Use this storage class for the data that you need to access less often, but when needed, you want to have it readily available.
If you want to put your data in a true cold storage, S3 Glacier provides a cost-effective solution.
At the price of only $0.004 per GB, S3 Glacier is great for long-term data archiving, but again, you will need to add data retrieval costs on top.
Still, you will have multiple options available and you can get your data within a few minutes thanks to the expedited retrieval (which can be very costly). You can also opt for cheaper but slower choices like standard (takes between 3 and 5 hours) or bulk (takes between 5 and 12 hours) retrievals.
Glacier is great as an archiving solution for regulatory purposes, for disaster recovery or even as a magnetic tape replacement.
And if you are looking to save even more on cold storage, Amazon released S3 Glacier Deep Archive, the cheapest possible class meant for archiving data for long periods of time (7-10 years or more).
This class comes only with the bulk retrieval option, but at the price of only $0.00099 per GB stored, it is by far the most attractive option for public sectors, healthcare or financial services providers that need to meet various compliance requirements.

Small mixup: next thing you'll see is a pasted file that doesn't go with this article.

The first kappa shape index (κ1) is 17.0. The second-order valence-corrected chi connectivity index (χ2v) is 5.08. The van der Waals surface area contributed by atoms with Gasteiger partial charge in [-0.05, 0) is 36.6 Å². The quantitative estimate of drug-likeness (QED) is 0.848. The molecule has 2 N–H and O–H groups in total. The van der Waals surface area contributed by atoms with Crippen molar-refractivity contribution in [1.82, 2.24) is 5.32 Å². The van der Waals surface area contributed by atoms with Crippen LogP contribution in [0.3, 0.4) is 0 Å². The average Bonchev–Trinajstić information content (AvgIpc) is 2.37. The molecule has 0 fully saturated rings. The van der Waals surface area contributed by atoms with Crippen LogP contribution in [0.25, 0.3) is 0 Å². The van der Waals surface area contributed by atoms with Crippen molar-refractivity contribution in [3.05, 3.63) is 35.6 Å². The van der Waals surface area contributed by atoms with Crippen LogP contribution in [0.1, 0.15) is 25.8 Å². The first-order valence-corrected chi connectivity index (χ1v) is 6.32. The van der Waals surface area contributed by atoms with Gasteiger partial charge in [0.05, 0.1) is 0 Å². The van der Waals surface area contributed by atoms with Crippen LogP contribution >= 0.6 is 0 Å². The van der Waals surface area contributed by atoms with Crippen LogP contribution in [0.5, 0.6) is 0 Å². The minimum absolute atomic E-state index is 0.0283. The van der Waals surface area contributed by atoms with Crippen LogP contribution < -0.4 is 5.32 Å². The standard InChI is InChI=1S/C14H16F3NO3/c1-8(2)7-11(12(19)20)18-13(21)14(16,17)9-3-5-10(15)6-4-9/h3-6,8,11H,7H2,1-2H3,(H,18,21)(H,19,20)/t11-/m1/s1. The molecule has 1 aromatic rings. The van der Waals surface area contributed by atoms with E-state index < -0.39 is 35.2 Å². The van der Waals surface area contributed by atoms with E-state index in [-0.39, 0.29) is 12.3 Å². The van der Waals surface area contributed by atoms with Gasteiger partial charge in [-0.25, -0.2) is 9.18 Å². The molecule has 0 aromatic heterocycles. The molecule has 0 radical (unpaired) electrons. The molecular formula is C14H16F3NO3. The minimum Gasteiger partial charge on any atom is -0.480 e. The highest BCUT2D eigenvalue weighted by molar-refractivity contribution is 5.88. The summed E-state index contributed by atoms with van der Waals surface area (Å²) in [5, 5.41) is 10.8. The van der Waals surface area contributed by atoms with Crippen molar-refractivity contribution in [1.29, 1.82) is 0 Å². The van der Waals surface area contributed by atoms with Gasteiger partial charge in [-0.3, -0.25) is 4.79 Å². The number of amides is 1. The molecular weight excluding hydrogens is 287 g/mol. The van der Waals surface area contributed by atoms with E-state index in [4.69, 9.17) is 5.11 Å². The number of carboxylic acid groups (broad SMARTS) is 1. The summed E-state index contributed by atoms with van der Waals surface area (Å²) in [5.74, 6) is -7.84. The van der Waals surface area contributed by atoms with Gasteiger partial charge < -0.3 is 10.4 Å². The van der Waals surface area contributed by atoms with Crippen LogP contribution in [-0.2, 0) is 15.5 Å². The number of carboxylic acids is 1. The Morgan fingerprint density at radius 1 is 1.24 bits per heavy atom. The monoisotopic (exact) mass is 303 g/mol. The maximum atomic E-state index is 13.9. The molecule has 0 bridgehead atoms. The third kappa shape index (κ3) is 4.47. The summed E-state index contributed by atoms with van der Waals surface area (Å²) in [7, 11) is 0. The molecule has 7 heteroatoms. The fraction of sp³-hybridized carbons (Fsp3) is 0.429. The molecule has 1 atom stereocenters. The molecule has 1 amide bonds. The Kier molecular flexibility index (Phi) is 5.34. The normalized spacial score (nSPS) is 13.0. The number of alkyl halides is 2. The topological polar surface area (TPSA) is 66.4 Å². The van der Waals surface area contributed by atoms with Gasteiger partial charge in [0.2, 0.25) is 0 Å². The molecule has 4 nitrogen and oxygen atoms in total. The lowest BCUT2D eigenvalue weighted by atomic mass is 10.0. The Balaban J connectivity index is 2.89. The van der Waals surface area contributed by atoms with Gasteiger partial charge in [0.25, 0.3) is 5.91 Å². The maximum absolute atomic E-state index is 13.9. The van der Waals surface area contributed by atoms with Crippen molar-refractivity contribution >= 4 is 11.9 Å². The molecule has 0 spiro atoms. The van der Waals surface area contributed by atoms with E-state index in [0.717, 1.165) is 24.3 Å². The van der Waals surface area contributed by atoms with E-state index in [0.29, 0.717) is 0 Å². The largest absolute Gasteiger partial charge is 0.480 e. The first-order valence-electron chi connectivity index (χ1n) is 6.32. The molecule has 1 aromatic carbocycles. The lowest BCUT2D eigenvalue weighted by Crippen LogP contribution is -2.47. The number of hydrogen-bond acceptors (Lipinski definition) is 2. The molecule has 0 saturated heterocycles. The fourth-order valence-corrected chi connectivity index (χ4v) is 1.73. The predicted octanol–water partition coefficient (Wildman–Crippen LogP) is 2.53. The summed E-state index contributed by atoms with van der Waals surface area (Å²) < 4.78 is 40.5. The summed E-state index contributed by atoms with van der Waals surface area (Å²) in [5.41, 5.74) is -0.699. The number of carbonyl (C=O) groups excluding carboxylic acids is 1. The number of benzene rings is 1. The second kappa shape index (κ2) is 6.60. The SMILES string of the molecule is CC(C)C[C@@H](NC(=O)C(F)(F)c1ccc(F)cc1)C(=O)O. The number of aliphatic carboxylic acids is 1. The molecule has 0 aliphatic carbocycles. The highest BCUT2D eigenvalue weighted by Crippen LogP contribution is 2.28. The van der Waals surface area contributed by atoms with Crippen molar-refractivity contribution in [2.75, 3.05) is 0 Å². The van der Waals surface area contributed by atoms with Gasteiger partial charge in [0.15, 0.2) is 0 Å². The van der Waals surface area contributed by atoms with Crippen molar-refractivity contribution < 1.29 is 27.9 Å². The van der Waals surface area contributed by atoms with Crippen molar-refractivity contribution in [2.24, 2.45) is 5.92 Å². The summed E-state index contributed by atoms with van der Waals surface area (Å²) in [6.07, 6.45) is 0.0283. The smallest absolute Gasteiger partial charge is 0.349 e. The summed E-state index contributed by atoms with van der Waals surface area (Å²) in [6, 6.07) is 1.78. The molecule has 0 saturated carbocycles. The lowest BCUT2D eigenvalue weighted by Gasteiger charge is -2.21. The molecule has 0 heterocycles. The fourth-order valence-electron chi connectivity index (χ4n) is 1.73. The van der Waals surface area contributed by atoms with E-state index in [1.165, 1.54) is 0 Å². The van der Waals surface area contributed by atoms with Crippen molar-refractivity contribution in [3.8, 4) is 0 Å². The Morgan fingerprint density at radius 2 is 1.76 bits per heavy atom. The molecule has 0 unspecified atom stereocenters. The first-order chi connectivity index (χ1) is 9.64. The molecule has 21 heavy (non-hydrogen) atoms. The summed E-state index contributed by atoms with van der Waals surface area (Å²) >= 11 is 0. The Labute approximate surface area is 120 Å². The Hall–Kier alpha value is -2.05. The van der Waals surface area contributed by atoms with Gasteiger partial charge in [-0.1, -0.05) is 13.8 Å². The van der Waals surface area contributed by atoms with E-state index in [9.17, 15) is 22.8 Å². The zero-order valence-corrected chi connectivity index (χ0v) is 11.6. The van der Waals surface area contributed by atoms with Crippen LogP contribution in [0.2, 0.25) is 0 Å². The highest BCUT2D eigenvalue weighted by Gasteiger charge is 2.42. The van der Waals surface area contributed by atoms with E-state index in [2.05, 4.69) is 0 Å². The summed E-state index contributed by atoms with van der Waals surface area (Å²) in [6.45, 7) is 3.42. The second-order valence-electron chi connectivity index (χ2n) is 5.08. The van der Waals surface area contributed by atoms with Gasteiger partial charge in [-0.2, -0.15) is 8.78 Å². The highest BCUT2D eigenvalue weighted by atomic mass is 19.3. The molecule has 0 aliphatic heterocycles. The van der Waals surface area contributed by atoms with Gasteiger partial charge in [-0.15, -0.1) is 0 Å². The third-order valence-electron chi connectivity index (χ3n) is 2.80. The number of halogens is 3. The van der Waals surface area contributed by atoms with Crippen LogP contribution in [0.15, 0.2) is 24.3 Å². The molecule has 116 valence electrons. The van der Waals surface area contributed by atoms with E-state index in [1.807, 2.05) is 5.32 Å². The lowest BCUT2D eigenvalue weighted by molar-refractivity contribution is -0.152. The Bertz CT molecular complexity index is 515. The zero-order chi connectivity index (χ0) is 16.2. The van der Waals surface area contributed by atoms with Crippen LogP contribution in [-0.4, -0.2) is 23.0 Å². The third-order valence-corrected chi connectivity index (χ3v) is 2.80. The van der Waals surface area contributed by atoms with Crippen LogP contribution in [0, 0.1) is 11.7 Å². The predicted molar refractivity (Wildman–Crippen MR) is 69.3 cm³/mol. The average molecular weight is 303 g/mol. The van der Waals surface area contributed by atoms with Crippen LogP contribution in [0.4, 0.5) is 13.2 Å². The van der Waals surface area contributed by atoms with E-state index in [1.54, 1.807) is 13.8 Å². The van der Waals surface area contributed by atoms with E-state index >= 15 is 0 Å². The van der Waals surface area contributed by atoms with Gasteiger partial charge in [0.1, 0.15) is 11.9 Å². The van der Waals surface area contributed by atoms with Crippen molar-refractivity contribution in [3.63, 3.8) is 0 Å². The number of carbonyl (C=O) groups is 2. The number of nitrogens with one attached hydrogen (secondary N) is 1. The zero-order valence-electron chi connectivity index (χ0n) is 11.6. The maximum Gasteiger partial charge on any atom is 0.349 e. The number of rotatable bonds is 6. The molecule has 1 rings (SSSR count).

S3 Intelligent-Tiering is a special storage class that automatically moves your data to the most cost-effective storage option, by monitoring access patterns. This way, S3-Intelligent-Tiering allows you to make significant savings on data that doesn’t always fall under one of the above categories.
With S3 Intelligent-Tiering, you are paying for the storage class your object currently belongs to, as well as a small fee for monitoring and automating the changes made for you.
Pitfalls to Avoid
While S3 is simple to use, there are certain aspects you should be cautious about.
For example, Data Transfer Out costs can vary greatly depending on whether you are moving the data within the Availability Zone ($0.01 per GB), across Regions ($0.01 per GB) or outside the AWS completely ($0.09 per GB). These Data Transfer costs apply to other services as well, so pay attention to whether you are moving data from S3, EC2, RDS, etc.
Another thing to have in mind is leaving your buckets open to the public Internet. This used to be a common mistake (and actually now all buckets are closed off to the public by default), and can leave your data vulnerable — an unwanted entity, a malicious person, or a competitor, can gain access to it and compromise your business.
If you are going to run your business on the AWS cloud, you will most likely rely heavily on S3.
But before you do, it is important to understand how best to utilize its capabilities, as this can greatly affect your long-term spending — improper use is a common reason for paying more than you should.
In this article, we have briefly covered the storage classes being offered and showed why you might want to pick one over the other, so make sure you do the research and run your cloud environment as cost-efficiently as possible.